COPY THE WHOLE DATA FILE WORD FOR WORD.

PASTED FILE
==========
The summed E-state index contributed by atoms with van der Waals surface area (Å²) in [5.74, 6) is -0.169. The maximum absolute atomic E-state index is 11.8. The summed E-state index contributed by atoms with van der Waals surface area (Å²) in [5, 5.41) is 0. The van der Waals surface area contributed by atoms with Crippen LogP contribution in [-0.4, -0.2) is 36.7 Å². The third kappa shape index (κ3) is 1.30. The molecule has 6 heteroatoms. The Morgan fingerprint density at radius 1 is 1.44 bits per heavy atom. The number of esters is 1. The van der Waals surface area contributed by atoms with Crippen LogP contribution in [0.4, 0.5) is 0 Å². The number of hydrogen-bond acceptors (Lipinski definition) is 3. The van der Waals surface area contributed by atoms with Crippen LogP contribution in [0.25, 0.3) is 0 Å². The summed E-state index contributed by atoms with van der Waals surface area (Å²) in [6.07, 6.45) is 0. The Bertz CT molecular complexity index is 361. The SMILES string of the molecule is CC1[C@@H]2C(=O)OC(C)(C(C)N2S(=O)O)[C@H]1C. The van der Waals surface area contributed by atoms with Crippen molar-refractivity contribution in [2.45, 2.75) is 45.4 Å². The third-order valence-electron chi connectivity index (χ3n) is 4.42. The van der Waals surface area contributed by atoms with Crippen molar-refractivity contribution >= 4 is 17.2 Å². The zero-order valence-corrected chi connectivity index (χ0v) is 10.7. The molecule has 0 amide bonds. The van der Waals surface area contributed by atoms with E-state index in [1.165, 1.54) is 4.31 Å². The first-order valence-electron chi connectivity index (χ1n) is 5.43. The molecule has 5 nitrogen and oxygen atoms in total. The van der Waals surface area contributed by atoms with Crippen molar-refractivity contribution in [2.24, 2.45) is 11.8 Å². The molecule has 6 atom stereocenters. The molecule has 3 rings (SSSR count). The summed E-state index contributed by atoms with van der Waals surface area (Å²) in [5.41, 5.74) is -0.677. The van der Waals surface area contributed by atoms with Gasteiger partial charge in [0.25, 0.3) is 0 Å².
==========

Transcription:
The summed E-state index contributed by atoms with van der Waals surface area (Å²) in [5.74, 6) is -0.169. The maximum absolute atomic E-state index is 11.8. The summed E-state index contributed by atoms with van der Waals surface area (Å²) in [5, 5.41) is 0. The van der Waals surface area contributed by atoms with Crippen LogP contribution in [-0.4, -0.2) is 36.7 Å². The third kappa shape index (κ3) is 1.30. The molecule has 6 heteroatoms. The Morgan fingerprint density at radius 1 is 1.44 bits per heavy atom. The number of esters is 1. The van der Waals surface area contributed by atoms with Crippen LogP contribution in [0.4, 0.5) is 0 Å². The number of hydrogen-bond acceptors (Lipinski definition) is 3. The van der Waals surface area contributed by atoms with Crippen LogP contribution in [0.25, 0.3) is 0 Å². The summed E-state index contributed by atoms with van der Waals surface area (Å²) in [6.07, 6.45) is 0. The Bertz CT molecular complexity index is 361. The SMILES string of the molecule is CC1[C@@H]2C(=O)OC(C)(C(C)N2S(=O)O)[C@H]1C. The van der Waals surface area contributed by atoms with Crippen molar-refractivity contribution in [2.45, 2.75) is 45.4 Å². The third-order valence-electron chi connectivity index (χ3n) is 4.42. The van der Waals surface area contributed by atoms with Crippen molar-refractivity contribution >= 4 is 17.2 Å². The zero-order valence-corrected chi connectivity index (χ0v) is 10.7. The molecule has 0 amide bonds. The van der Waals surface area contributed by atoms with E-state index in [1.165, 1.54) is 4.31 Å². The first-order valence-electron chi connectivity index (χ1n) is 5.43. The molecule has 5 nitrogen and oxygen atoms in total. The van der Waals surface area contributed by atoms with Crippen molar-refractivity contribution in [2.24, 2.45) is 11.8 Å². The molecule has 6 atom stereocenters. The molecule has 3 rings (SSSR count). The summed E-state index contributed by atoms with van der Waals surface area (Å²) in [5.41, 5.74) is -0.677. The van der Waals surface area contributed by atoms with Gasteiger partial charge in [0.25, 0.3) is 0 Å².